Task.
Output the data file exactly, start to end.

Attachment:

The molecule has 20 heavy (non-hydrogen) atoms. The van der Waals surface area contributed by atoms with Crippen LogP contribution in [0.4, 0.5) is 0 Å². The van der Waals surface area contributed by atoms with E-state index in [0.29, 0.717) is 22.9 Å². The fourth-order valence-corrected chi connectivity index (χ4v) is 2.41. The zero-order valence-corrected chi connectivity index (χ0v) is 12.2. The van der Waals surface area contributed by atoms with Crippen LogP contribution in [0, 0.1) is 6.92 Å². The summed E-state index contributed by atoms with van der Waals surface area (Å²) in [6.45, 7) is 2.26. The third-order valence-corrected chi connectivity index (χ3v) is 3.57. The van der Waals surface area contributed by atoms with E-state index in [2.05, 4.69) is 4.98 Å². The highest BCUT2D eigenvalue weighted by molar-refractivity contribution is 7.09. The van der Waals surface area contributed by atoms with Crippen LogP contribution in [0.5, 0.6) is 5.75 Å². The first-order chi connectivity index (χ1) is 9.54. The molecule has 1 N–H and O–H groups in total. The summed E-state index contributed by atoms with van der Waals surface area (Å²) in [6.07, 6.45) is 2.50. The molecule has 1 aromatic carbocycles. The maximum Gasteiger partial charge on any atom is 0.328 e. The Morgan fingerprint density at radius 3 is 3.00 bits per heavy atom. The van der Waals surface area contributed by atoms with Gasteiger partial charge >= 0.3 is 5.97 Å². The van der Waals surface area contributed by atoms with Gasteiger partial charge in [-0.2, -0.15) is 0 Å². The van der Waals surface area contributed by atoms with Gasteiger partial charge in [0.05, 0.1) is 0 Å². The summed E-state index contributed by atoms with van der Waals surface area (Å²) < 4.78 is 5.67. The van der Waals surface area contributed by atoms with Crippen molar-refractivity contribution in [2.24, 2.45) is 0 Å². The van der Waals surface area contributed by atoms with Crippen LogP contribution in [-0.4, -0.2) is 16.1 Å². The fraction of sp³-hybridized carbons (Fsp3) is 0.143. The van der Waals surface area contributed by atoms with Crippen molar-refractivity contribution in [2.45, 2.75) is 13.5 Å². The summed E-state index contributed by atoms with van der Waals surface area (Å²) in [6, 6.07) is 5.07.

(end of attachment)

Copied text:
The molecule has 20 heavy (non-hydrogen) atoms. The van der Waals surface area contributed by atoms with Crippen LogP contribution in [0.4, 0.5) is 0 Å². The van der Waals surface area contributed by atoms with E-state index in [0.29, 0.717) is 22.9 Å². The fourth-order valence-corrected chi connectivity index (χ4v) is 2.41. The zero-order valence-corrected chi connectivity index (χ0v) is 12.2. The van der Waals surface area contributed by atoms with Crippen LogP contribution in [0, 0.1) is 6.92 Å². The summed E-state index contributed by atoms with van der Waals surface area (Å²) in [6.45, 7) is 2.26. The third-order valence-corrected chi connectivity index (χ3v) is 3.57. The van der Waals surface area contributed by atoms with E-state index in [2.05, 4.69) is 4.98 Å². The highest BCUT2D eigenvalue weighted by molar-refractivity contribution is 7.09. The van der Waals surface area contributed by atoms with Crippen LogP contribution in [0.5, 0.6) is 5.75 Å². The first-order chi connectivity index (χ1) is 9.54. The molecule has 1 N–H and O–H groups in total. The summed E-state index contributed by atoms with van der Waals surface area (Å²) in [6.07, 6.45) is 2.50. The molecule has 1 aromatic carbocycles. The maximum Gasteiger partial charge on any atom is 0.328 e. The Morgan fingerprint density at radius 3 is 3.00 bits per heavy atom. The van der Waals surface area contributed by atoms with Gasteiger partial charge >= 0.3 is 5.97 Å². The van der Waals surface area contributed by atoms with Gasteiger partial charge in [-0.2, -0.15) is 0 Å². The van der Waals surface area contributed by atoms with Gasteiger partial charge in [0.05, 0.1) is 0 Å². The summed E-state index contributed by atoms with van der Waals surface area (Å²) < 4.78 is 5.67. The van der Waals surface area contributed by atoms with Crippen molar-refractivity contribution in [2.24, 2.45) is 0 Å². The van der Waals surface area contributed by atoms with Crippen LogP contribution in [-0.4, -0.2) is 16.1 Å². The fraction of sp³-hybridized carbons (Fsp3) is 0.143. The van der Waals surface area contributed by atoms with Crippen molar-refractivity contribution in [2.45, 2.75) is 13.5 Å². The summed E-state index contributed by atoms with van der Waals surface area (Å²) in [6, 6.07) is 5.07.